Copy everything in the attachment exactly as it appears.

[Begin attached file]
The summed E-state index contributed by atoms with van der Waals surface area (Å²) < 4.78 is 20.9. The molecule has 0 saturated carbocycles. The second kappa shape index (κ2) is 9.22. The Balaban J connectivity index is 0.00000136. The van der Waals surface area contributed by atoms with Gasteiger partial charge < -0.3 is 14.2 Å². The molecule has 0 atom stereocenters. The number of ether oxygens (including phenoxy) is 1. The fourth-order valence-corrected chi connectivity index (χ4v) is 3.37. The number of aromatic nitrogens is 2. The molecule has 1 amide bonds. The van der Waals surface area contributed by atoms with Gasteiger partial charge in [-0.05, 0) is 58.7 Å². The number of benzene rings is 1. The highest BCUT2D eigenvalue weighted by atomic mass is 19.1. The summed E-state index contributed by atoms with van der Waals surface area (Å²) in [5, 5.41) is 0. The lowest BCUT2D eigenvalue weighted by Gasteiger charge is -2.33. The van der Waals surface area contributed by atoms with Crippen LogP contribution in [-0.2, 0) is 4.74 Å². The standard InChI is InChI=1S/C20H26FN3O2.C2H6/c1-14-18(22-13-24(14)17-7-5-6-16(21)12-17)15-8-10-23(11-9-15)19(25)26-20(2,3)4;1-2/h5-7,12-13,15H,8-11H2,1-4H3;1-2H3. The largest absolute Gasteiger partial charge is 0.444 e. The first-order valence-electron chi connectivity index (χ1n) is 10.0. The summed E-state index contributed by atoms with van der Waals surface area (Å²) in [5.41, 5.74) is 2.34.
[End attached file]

The summed E-state index contributed by atoms with van der Waals surface area (Å²) < 4.78 is 20.9. The molecule has 0 saturated carbocycles. The second kappa shape index (κ2) is 9.22. The Balaban J connectivity index is 0.00000136. The van der Waals surface area contributed by atoms with Gasteiger partial charge < -0.3 is 14.2 Å². The molecule has 0 atom stereocenters. The number of ether oxygens (including phenoxy) is 1. The fourth-order valence-corrected chi connectivity index (χ4v) is 3.37. The number of aromatic nitrogens is 2. The molecule has 1 amide bonds. The van der Waals surface area contributed by atoms with Gasteiger partial charge in [-0.05, 0) is 58.7 Å². The number of benzene rings is 1. The highest BCUT2D eigenvalue weighted by atomic mass is 19.1. The summed E-state index contributed by atoms with van der Waals surface area (Å²) in [5, 5.41) is 0. The lowest BCUT2D eigenvalue weighted by Gasteiger charge is -2.33. The van der Waals surface area contributed by atoms with Crippen LogP contribution in [-0.2, 0) is 4.74 Å². The standard InChI is InChI=1S/C20H26FN3O2.C2H6/c1-14-18(22-13-24(14)17-7-5-6-16(21)12-17)15-8-10-23(11-9-15)19(25)26-20(2,3)4;1-2/h5-7,12-13,15H,8-11H2,1-4H3;1-2H3. The largest absolute Gasteiger partial charge is 0.444 e. The first-order valence-electron chi connectivity index (χ1n) is 10.0. The summed E-state index contributed by atoms with van der Waals surface area (Å²) in [5.41, 5.74) is 2.34.